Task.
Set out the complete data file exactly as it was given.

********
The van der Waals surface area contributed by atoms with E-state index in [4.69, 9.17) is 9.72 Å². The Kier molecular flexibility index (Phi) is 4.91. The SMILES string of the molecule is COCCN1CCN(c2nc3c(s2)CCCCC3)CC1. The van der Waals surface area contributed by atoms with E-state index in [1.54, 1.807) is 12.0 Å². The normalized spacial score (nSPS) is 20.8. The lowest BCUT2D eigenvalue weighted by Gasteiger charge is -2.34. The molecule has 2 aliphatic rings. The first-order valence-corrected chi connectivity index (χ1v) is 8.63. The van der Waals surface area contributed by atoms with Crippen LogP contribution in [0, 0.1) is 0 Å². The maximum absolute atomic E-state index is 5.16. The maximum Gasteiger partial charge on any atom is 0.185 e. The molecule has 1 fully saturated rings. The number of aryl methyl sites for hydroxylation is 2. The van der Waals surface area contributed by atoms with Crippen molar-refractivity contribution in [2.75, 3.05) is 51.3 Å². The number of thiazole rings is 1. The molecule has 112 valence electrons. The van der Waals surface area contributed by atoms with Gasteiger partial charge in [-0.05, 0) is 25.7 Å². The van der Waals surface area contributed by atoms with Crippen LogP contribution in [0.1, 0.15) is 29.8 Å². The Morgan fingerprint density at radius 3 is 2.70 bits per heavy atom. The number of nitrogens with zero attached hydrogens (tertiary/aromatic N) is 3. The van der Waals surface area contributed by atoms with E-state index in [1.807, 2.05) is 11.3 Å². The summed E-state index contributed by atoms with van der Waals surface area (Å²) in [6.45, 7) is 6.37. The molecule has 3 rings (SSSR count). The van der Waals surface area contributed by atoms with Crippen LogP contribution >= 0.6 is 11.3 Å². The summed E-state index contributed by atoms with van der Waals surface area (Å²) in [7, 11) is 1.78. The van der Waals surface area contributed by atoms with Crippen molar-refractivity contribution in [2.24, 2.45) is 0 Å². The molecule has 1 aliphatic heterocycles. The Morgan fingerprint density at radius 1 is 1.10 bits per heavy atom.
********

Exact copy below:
The van der Waals surface area contributed by atoms with E-state index in [4.69, 9.17) is 9.72 Å². The Kier molecular flexibility index (Phi) is 4.91. The SMILES string of the molecule is COCCN1CCN(c2nc3c(s2)CCCCC3)CC1. The van der Waals surface area contributed by atoms with E-state index in [1.54, 1.807) is 12.0 Å². The normalized spacial score (nSPS) is 20.8. The lowest BCUT2D eigenvalue weighted by Gasteiger charge is -2.34. The molecule has 2 aliphatic rings. The first-order valence-corrected chi connectivity index (χ1v) is 8.63. The van der Waals surface area contributed by atoms with Crippen LogP contribution in [0, 0.1) is 0 Å². The maximum absolute atomic E-state index is 5.16. The maximum Gasteiger partial charge on any atom is 0.185 e. The molecule has 1 fully saturated rings. The number of aryl methyl sites for hydroxylation is 2. The van der Waals surface area contributed by atoms with Crippen molar-refractivity contribution in [2.75, 3.05) is 51.3 Å². The number of thiazole rings is 1. The molecule has 112 valence electrons. The van der Waals surface area contributed by atoms with Gasteiger partial charge in [-0.05, 0) is 25.7 Å². The van der Waals surface area contributed by atoms with Crippen LogP contribution in [0.1, 0.15) is 29.8 Å². The Morgan fingerprint density at radius 3 is 2.70 bits per heavy atom. The number of nitrogens with zero attached hydrogens (tertiary/aromatic N) is 3. The van der Waals surface area contributed by atoms with E-state index in [1.807, 2.05) is 11.3 Å². The summed E-state index contributed by atoms with van der Waals surface area (Å²) in [6.45, 7) is 6.37. The molecule has 3 rings (SSSR count). The van der Waals surface area contributed by atoms with Crippen LogP contribution >= 0.6 is 11.3 Å². The summed E-state index contributed by atoms with van der Waals surface area (Å²) in [7, 11) is 1.78. The van der Waals surface area contributed by atoms with Crippen molar-refractivity contribution in [2.24, 2.45) is 0 Å². The molecule has 1 aliphatic heterocycles. The Morgan fingerprint density at radius 1 is 1.10 bits per heavy atom.